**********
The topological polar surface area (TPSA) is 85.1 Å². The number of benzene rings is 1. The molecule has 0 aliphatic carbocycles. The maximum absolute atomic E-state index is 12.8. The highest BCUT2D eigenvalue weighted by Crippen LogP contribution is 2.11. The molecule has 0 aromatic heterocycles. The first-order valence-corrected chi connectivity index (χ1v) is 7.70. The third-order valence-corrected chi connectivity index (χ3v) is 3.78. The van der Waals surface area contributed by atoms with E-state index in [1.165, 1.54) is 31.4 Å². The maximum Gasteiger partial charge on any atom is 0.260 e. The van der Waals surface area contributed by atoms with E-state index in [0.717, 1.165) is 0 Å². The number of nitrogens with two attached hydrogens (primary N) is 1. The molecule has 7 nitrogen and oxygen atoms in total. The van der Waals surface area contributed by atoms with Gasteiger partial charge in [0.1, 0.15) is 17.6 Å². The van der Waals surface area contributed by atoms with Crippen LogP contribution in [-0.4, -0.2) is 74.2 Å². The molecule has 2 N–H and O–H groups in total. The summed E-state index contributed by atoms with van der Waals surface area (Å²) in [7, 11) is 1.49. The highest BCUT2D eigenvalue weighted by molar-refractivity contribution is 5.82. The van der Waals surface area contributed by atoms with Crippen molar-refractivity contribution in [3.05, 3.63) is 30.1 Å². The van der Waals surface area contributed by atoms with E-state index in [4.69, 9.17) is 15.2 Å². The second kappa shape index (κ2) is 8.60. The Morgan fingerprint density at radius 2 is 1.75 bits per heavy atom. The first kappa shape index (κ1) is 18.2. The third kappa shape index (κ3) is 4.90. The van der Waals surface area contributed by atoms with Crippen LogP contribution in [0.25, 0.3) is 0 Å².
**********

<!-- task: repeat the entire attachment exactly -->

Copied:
The topological polar surface area (TPSA) is 85.1 Å². The number of benzene rings is 1. The molecule has 0 aliphatic carbocycles. The maximum absolute atomic E-state index is 12.8. The highest BCUT2D eigenvalue weighted by Crippen LogP contribution is 2.11. The molecule has 0 aromatic heterocycles. The first-order valence-corrected chi connectivity index (χ1v) is 7.70. The third-order valence-corrected chi connectivity index (χ3v) is 3.78. The van der Waals surface area contributed by atoms with E-state index in [1.165, 1.54) is 31.4 Å². The maximum Gasteiger partial charge on any atom is 0.260 e. The van der Waals surface area contributed by atoms with E-state index in [0.717, 1.165) is 0 Å². The number of nitrogens with two attached hydrogens (primary N) is 1. The molecule has 7 nitrogen and oxygen atoms in total. The van der Waals surface area contributed by atoms with Gasteiger partial charge in [0.1, 0.15) is 17.6 Å². The van der Waals surface area contributed by atoms with Crippen LogP contribution in [-0.4, -0.2) is 74.2 Å². The molecule has 2 N–H and O–H groups in total. The summed E-state index contributed by atoms with van der Waals surface area (Å²) in [7, 11) is 1.49. The highest BCUT2D eigenvalue weighted by molar-refractivity contribution is 5.82. The van der Waals surface area contributed by atoms with Crippen molar-refractivity contribution in [3.05, 3.63) is 30.1 Å². The van der Waals surface area contributed by atoms with E-state index in [4.69, 9.17) is 15.2 Å². The second kappa shape index (κ2) is 8.60. The Morgan fingerprint density at radius 2 is 1.75 bits per heavy atom. The first kappa shape index (κ1) is 18.2. The third kappa shape index (κ3) is 4.90. The van der Waals surface area contributed by atoms with Crippen LogP contribution in [0.25, 0.3) is 0 Å².